Browsing by Author "Damian, Kajunguri"
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- ItemConservation of forest biomass and forest–dependent wildlife population: Uncertainty quantification of the model parameters(Heliyon, 2023-07-06) Ibrahim, M. Fanuel; Silas, Mirau; Damian, Kajunguri; Francis, MoyoThe ecosystem is confronted with numerous challenges as a consequence of the escalating human population and its corresponding activities. Among these challenges lies the degradation of forest biomass, which directly contributes to a reduction in forested areas and poses a significant threat to the survival of wildlife species through the intensification of intraspecific competition. In this paper, a non–linear mathematical model to study the conservation of forest and wildlife species that are reliant on forest ecosystem within the framework of human population dynamics and its related activities is developed and analysed. The study assessed the impacts of economic measures in the form of incentives on reducing population pressure on forest resources as well as the potential benefits of technological efforts to accelerate the rate of reforestation. Qualitative and quantitative analyses reveals that economic and technological factors have the potential to contribute to resource conservation efforts. However, these efforts can only be used to a limited extent, and contrary to that, the system will be destabilised. Sensitivity analysis identified the parameters pertaining to human population, human activities, economic measures, and technological efforts as the most influential factors in the model.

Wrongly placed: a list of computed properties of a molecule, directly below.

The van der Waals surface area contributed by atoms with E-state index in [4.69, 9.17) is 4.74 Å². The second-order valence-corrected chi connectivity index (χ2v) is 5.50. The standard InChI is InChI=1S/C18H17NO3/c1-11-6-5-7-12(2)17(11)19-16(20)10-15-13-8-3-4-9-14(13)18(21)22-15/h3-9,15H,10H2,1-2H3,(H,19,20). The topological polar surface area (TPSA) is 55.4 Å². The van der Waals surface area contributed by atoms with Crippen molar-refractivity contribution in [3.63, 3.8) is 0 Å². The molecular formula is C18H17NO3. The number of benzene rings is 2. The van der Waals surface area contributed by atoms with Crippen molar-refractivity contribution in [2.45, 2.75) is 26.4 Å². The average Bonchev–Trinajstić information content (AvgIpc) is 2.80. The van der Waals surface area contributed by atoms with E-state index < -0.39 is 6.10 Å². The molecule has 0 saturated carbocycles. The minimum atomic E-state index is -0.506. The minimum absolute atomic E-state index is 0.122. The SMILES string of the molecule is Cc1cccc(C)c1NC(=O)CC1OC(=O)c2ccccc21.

- ItemImproved estimates for extinction probabilities and times to extinction for populations of tsetse (Glossina spp)(PLOS, 2019) Damian, Kajunguri; Elisha B., Are; John W., HargroveA published study used a stochastic branching process to derive equations for the mean and variance of the probability of, and time to, extinction in population of tsetse flies (Glossina spp) as a function of adult and pupal mortality, and the probabilities that a female is inseminated by a fertile male. The original derivation was partially heuristic and provided no proofs for inductive results. We provide these proofs, together with a more compact way of reaching the same results. We also show that, while the published equations hold good for the case where tsetse produce male and female offspring in equal proportion, a different solution is required for the more general case where the probability (β) that an offspring is female lies anywhere in the interval (0, 1). We confirm previous results obtained for the special case whereβ= 0.5 and show that extinction probability is at a minimum for β>0.5 by an amount that increases with increasing adult female mortality. Sensitivity analysis showed that the extinction probability was affected most by changes in adult female mortality, followed by the rate of production of pupae. Because females only produce a single offspring approximately every 10 days, imposing a death rate of greater than about 3.5% per day will ensure the eradication of any tsetse population. These mortality levels can be achieved for some species using insecticide-treated targets or cattle— providing thereby a simple, effective and cost-effective method of controlling and eradicating tsetse, and also human and animal trypanosomiasis. Our results are of further interest in the modern situation where increases in temperature are seeing the real possibility that tsetse will go extinct in some areas, without the need for intervention, but have an increased chance of surviving in other areas where they were previously unsustainable due to low temperatures.